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Juan Luis Vives

Vives, Juan Luis (hwän lōēsˈ vēˈvās) [key], 1492–1540, Spanish humanist and philosopher; friend of Erasmus. At the invitation of King Henry VIII he went to England, where he lectured at Oxford and served as tutor to Princess Mary (later Queen Mary I). Opposed to the divorce of Henry and Katharine of Aragón, he left England and until his death lived in Bruges. Vives, a vigorous and adventurous thinker, opposed the authority of Aristotle and the conventions of scholasticism. He was the forerunner of Francis Bacon by his application of induction to philosophical and psychological inquiry and by his pragmatic testing of hypotheses. In De anima et vita (1538) Vives produced one of the first works on modern psychology. Another one of his books, De disciplinis (1531), is an important analysis of educational theory.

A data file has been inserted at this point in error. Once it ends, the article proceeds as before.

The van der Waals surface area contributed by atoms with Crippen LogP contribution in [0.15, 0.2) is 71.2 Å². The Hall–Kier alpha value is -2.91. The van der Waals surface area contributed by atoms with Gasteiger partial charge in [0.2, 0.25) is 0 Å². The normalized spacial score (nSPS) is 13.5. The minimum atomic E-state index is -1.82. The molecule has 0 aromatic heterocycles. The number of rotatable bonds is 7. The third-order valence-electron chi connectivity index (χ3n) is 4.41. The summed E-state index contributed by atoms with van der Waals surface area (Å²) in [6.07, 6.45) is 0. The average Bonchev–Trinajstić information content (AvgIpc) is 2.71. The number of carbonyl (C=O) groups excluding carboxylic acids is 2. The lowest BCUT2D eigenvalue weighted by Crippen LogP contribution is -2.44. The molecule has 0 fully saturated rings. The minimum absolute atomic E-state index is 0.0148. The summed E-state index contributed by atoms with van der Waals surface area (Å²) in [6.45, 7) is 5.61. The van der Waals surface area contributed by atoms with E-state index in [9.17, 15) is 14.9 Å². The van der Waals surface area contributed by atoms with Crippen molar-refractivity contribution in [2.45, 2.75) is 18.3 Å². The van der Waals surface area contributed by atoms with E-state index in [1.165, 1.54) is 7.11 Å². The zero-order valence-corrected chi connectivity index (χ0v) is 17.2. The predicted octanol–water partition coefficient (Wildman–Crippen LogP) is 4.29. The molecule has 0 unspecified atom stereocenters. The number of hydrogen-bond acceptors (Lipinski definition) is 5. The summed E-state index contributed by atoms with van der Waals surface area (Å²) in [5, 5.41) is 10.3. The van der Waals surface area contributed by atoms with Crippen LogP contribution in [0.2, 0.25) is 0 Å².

See study by G. E. McCully (1967); R. P. Adams, The Better Part of Valor (1962).

The Columbia Electronic Encyclopedia, 6th ed. Copyright © 2012, Columbia University Press. All rights reserved.

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